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Why 13 percent of Germans would welcome a 'Führer'

A new survey signals that Germany, where the term 'Führer,' or leader, is explicitly linked to Adolf Hitler, is not immune from the far-right sentiments that are spreading across Europe.

By Staff Writer / October 15, 2010



Paris

A new survey in Germany shows that 13 percent of its citizens would welcome a “Führer” – a German word for leader that is explicitly associated with Adolf Hitler – to run the country “with a firm hand.”

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The findings signal that Europe’s largest nation, freed from cold-war strictures, is not immune from the extreme and often right-wing politics on the rise around the Continent.

The study, released Oct. 13 by the Friedrich Ebert Foundation, affiliated with the center-left Social Democratic Party, revealed among other things that more than a third of Germans feel the country is “overrun by foreigners,” some 60 percent would “restrict the practice of Islam,” and 17 percent think Jews have “too much influence.”

The study's overall snapshot of German society shows new forms of extremism and hate are no longer the province of far-right cohorts who shave their heads or wear leather jackets adorned with silver skulls – but register in the tweedy political center, on the right and the left. Indeed, the study found, extremism in Germany isn’t a fringe phenomenon but is found in the political center, "in all social groups and in all age groups, regardless of employment status, educational level or gender."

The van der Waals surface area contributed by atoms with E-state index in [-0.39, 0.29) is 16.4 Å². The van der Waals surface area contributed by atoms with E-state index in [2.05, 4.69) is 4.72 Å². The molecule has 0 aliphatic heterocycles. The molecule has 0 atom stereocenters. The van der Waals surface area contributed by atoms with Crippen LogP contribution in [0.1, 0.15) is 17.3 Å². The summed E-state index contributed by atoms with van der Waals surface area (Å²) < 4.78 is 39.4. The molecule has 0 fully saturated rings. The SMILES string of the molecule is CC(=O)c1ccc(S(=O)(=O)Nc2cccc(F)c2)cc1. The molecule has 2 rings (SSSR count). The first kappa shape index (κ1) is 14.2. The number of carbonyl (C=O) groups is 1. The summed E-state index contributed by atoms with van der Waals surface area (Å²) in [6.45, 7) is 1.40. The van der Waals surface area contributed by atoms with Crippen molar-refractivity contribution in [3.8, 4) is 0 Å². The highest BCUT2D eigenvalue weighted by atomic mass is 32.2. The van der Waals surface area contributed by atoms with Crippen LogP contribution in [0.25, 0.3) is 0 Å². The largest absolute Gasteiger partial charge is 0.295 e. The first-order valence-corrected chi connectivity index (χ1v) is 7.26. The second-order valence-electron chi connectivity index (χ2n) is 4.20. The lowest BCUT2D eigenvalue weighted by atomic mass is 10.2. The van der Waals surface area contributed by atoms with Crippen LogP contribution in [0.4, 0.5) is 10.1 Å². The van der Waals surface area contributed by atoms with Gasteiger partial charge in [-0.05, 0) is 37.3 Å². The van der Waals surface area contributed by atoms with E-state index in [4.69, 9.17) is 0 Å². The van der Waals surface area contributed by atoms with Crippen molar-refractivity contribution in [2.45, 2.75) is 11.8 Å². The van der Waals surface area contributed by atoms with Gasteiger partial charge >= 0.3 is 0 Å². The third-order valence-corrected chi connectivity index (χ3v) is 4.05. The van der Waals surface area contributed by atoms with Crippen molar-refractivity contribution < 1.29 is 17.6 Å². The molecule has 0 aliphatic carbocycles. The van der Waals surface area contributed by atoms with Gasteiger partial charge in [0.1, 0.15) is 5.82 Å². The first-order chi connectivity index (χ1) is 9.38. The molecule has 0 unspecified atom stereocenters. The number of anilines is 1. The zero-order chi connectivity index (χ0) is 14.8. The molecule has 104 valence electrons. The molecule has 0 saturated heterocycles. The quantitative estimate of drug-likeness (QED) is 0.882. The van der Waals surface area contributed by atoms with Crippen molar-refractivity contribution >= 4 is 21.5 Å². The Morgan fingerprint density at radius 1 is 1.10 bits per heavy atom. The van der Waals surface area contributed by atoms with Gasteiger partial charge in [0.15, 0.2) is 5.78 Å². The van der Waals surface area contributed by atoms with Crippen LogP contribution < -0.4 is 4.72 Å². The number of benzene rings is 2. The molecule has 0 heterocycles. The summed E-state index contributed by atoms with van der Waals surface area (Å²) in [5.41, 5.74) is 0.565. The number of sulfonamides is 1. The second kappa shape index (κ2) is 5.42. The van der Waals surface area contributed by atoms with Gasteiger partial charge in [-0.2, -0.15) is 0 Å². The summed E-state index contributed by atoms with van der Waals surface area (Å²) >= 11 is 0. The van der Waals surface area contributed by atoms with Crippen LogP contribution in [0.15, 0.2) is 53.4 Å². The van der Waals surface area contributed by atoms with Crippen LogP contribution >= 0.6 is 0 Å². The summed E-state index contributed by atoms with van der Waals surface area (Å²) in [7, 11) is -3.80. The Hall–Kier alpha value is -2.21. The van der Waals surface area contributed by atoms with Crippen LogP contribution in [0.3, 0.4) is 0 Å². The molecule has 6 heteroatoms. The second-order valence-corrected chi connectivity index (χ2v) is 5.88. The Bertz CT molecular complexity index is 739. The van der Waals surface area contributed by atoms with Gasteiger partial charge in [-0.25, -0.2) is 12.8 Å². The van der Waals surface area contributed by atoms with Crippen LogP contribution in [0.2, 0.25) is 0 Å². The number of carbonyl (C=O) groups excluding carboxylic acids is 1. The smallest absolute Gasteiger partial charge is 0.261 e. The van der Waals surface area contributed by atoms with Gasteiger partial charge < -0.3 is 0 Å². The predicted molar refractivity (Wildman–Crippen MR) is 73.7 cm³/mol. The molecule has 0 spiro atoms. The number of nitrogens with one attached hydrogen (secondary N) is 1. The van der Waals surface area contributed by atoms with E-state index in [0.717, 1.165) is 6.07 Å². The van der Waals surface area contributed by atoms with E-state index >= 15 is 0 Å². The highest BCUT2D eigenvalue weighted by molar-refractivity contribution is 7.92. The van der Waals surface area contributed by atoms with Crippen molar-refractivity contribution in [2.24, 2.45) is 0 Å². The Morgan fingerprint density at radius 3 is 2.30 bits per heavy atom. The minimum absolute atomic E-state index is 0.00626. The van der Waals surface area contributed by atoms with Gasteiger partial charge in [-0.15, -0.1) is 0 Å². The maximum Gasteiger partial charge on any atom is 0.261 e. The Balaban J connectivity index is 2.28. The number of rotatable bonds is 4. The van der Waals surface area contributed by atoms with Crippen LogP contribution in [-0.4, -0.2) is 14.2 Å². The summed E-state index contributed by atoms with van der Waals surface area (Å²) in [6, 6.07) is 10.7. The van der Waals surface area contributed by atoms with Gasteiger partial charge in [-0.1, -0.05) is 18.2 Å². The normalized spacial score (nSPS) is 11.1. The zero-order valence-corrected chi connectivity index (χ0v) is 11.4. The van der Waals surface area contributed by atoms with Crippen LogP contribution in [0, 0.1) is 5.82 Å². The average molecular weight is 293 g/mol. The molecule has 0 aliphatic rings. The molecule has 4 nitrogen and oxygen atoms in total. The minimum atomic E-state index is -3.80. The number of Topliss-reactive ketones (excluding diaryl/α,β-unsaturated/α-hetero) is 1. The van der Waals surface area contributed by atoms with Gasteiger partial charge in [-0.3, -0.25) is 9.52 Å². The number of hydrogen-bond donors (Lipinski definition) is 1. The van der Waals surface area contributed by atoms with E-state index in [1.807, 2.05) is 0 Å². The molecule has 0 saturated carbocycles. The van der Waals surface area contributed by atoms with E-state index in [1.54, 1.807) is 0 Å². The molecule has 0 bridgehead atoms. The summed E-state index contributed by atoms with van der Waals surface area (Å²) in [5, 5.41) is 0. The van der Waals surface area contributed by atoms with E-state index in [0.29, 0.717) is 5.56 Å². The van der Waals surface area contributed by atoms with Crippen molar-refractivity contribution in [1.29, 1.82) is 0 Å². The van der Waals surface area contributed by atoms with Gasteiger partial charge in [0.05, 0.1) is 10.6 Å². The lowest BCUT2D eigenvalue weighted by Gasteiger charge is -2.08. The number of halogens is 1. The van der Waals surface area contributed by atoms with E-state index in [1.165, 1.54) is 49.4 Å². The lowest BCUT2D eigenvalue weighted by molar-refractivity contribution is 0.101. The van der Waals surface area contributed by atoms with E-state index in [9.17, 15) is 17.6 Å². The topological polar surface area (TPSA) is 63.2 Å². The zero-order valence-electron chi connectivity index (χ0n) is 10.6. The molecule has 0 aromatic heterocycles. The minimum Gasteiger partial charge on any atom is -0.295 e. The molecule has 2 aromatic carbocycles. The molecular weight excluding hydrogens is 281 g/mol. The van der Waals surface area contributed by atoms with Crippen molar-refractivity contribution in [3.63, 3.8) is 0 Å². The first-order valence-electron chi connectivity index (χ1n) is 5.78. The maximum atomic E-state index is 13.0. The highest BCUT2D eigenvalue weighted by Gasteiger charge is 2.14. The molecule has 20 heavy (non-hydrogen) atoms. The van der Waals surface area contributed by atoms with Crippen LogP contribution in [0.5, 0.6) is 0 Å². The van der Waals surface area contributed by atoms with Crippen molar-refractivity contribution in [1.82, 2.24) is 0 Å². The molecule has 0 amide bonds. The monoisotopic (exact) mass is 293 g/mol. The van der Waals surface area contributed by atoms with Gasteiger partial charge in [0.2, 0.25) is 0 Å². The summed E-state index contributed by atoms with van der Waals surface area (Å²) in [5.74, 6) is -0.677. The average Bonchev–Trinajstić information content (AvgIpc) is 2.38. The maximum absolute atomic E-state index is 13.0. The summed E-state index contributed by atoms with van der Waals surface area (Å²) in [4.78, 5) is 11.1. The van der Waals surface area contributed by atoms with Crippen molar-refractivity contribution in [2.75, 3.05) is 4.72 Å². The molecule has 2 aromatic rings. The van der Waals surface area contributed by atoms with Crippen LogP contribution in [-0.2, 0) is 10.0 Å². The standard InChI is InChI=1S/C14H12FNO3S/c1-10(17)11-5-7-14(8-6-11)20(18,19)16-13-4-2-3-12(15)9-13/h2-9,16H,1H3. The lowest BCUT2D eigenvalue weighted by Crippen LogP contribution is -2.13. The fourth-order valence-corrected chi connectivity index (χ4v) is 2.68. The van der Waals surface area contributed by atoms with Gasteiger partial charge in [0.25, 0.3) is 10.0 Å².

Far-right parties gain power across Europe

The year 2010 is marking a clear shift toward extremist politics across Europe, analysts say. An uncertain economy, a gap between elites and ordinary Europeans, and fraying of a traditional sense of national identity has just in the past month brought more hard-line politics and speech, often aimed at Islam or immigrants – into a political mainstream where it had been absent or considered taboo.

On Oct. 10, the city of Vienna, a cosmopolitan and socialist stronghold since World War II, voted the far-right Freedom Party into a ruling coalition. The party, which ran on an “anti-minaret” platform in a city with only one mosque, was formerly associated with nationalist Jorg Haider, but has been reinvented by an animated former dental hygienist, Heinz-Christian Strache.

On Sept. 19, Sweden, long a Scandinavian redoubt of social tolerance and openness, put the far-right Sweden Democrats into parliament for the first time.

Further, this week the Netherlands saw the rise to influence, if not power, of the anti-Islam party of Geert Wilders, a social liberal who argues for gay rights – but whose main platform is to ban the Quran and the practice of Islam in the Low Countries. Mr. Wilders' party will formally participate in the Dutch ruling coalition without specifically joining it.

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